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February 10 2005

Sex (Ms.) Education

Carrie L. Lukas

This paper explores some of the messages college women receive about sex, love, and relationships from entry level women's studies courses -- as well as from the popular culture. It further highlights the research that too often is left out of these discussions.

The freshman who arrived on campus this fall already knows that university life is about more than books and classes. College is a time of transition from being a kid to a young adult. For many freshmen, it is their first time away from home. They are forming friendships that will last a lifetime. Many will have their first serious romantic relationship.

During the school year, a young college woman will receive information about sex, dating and relationships from a variety of sources -- professors, campus organizations, friends, the media and the prevailing culture.

Unfortunately, much of the information young women receive will come from a skewed perspective. They might hear that sexual liberation is synonymous with women's liberation; that the instinct to associate sex with love is old-fashioned and stems from a patriarchal structure designed to oppress women; and that marriage is a prison women are tricked into pursuing.

Many young college women will be handed condoms as they enter their dorms, and be lectured on safe sex and the dangers of date rape. They will be led to expect that sex is simply a part of college, that "everyone is doing it."

There is another side to this story. Young women deserve to know that not everyone is doing it, and that many sexually active teens have reported that they wish they had waited longer. Research suggests that women have a more difficult time divorcing sex from emotional attachment.

Marriage is not just a tool of patriarchy -- it is an institution that generally brings higher levels of happiness, health and financial well being. Feminists celebrate the sexual revolution for having brought greater awareness of human sexuality, created greater acceptance of premarital sex, and broken the silence that surrounded sex in much of society. Today, however, it seems the pendulum has swung to the other side, and a new ethic of silence surrounds the problems associated with casual sex and the benefits of reserving sex for committed, monogamous relationships.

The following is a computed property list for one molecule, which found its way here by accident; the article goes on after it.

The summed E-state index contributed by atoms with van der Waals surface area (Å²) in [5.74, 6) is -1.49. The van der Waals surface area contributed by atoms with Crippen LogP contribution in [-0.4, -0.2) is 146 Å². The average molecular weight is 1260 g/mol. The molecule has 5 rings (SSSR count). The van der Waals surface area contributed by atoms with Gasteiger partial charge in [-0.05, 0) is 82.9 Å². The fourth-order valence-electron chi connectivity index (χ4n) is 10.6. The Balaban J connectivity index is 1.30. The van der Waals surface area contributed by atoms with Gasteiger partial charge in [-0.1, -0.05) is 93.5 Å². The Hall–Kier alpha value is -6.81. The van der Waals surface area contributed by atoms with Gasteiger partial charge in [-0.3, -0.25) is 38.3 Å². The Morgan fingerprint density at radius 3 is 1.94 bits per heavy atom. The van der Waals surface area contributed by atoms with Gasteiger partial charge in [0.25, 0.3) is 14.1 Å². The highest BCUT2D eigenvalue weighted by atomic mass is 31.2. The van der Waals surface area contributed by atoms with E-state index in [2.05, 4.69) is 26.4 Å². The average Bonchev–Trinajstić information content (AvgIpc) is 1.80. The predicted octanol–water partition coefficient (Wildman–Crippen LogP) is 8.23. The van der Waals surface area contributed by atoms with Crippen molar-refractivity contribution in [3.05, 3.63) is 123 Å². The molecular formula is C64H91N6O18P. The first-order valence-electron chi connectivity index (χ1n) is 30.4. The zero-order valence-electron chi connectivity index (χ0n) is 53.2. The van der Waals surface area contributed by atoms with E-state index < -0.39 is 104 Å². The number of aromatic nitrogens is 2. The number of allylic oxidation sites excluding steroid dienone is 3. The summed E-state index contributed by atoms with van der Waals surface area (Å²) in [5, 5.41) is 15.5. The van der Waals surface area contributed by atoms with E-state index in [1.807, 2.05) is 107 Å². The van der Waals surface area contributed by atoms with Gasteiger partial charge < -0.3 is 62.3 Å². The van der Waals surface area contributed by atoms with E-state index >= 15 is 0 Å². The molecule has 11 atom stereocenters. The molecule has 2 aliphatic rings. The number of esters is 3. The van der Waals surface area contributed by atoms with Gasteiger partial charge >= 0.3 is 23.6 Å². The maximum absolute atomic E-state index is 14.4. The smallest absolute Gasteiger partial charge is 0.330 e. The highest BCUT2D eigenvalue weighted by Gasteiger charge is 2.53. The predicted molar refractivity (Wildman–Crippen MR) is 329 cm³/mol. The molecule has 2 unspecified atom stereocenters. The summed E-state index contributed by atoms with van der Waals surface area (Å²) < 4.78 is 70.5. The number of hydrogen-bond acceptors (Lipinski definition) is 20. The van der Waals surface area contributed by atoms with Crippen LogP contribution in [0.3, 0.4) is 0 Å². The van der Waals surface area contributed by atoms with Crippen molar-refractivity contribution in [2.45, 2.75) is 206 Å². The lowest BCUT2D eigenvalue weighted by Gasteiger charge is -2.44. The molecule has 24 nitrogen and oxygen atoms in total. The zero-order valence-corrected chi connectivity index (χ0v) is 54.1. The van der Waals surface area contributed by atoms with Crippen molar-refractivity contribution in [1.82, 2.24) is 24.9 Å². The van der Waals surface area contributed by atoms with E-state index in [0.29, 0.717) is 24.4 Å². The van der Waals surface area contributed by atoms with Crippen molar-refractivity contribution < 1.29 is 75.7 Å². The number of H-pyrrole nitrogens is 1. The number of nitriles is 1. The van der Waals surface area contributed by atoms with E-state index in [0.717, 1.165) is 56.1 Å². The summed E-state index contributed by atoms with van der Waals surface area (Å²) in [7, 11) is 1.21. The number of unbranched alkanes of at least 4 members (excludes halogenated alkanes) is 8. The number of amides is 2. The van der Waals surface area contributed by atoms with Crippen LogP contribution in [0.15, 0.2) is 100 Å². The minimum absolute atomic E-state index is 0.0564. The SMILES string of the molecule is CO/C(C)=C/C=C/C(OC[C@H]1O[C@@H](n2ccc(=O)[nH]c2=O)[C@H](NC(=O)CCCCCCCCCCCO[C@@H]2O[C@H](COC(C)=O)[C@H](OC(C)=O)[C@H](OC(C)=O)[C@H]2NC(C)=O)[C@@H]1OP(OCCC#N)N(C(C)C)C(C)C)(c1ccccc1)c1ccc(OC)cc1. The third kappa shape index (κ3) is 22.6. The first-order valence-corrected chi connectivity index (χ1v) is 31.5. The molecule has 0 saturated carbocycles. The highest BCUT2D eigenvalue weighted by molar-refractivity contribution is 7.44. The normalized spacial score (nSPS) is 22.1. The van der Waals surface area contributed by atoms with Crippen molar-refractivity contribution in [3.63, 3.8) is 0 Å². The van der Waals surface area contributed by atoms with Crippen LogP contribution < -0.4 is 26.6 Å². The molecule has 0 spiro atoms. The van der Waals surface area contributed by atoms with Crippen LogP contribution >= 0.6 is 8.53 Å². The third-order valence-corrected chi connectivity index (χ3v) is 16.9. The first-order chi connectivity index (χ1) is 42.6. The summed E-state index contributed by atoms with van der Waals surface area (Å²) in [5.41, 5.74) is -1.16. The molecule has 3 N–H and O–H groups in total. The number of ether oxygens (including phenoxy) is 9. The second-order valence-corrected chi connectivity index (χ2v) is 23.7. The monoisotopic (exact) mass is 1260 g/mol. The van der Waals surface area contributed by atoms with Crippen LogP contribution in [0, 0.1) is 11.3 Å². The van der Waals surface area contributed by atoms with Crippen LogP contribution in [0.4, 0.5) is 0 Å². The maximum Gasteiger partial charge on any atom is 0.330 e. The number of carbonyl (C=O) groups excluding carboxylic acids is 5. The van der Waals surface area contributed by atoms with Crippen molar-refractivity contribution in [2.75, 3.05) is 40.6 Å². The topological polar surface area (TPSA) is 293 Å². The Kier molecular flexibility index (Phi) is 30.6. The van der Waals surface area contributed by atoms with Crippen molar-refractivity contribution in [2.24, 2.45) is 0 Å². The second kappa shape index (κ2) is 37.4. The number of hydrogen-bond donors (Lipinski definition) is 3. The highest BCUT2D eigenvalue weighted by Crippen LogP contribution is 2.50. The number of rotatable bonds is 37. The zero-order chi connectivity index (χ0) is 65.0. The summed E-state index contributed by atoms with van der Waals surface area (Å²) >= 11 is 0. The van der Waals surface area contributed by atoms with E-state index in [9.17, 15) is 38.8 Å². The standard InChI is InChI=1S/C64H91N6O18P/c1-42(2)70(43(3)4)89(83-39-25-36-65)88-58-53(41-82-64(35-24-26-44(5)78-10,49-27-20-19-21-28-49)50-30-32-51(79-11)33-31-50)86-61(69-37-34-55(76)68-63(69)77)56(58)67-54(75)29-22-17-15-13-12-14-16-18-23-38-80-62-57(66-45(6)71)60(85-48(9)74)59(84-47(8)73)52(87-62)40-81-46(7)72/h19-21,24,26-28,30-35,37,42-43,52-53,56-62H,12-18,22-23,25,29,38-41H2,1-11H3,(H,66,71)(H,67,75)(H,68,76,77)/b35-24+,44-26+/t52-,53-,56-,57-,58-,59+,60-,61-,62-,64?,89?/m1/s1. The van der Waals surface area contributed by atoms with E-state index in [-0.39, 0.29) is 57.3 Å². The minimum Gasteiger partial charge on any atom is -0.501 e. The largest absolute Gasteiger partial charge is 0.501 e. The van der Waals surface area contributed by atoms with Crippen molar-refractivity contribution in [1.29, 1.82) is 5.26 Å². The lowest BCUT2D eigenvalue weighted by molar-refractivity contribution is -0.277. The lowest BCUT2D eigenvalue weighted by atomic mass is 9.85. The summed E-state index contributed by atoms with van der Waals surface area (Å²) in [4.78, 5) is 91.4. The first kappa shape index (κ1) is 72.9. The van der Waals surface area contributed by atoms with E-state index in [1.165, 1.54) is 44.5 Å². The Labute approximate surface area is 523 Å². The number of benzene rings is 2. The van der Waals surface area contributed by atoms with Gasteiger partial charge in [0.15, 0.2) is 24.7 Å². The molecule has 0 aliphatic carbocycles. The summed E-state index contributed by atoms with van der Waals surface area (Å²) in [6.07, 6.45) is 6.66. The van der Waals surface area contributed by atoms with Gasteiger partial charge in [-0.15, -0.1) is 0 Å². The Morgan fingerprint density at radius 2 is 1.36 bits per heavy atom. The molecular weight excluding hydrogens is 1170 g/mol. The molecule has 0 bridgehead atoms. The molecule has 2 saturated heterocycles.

This paper explores some of the messages college women receive about sex, love, and relationships from entry level women's studies courses -- as well as from the popular culture. It further highlights the research that too often is left out of these discussions.

More than eight in 10 college women say that "being married" is an important goal for them. The purpose of this paper is to reassure those young women that their hopes and desires for a stable, loving marriage does not just result from an oppressive society, but is a sensible aim consistent with long-term happiness. If women view sex as an emotional exchange and want their partners to respond with commitment and support, they are not weak prudes bowing to unfair social pressures. They are normal young people who instinctively resist conforming to a novel feminist definition of what "liberation" means. Young women should know the facts about sex and love so that they can make informed decisions about how to achieve their own long-term happiness.

Independent Women’s Forum’s mission is to improve the lives of Americans by increasing the number of women who value free markets and personal liberty. Sister organization of Independent Women’s Voice.
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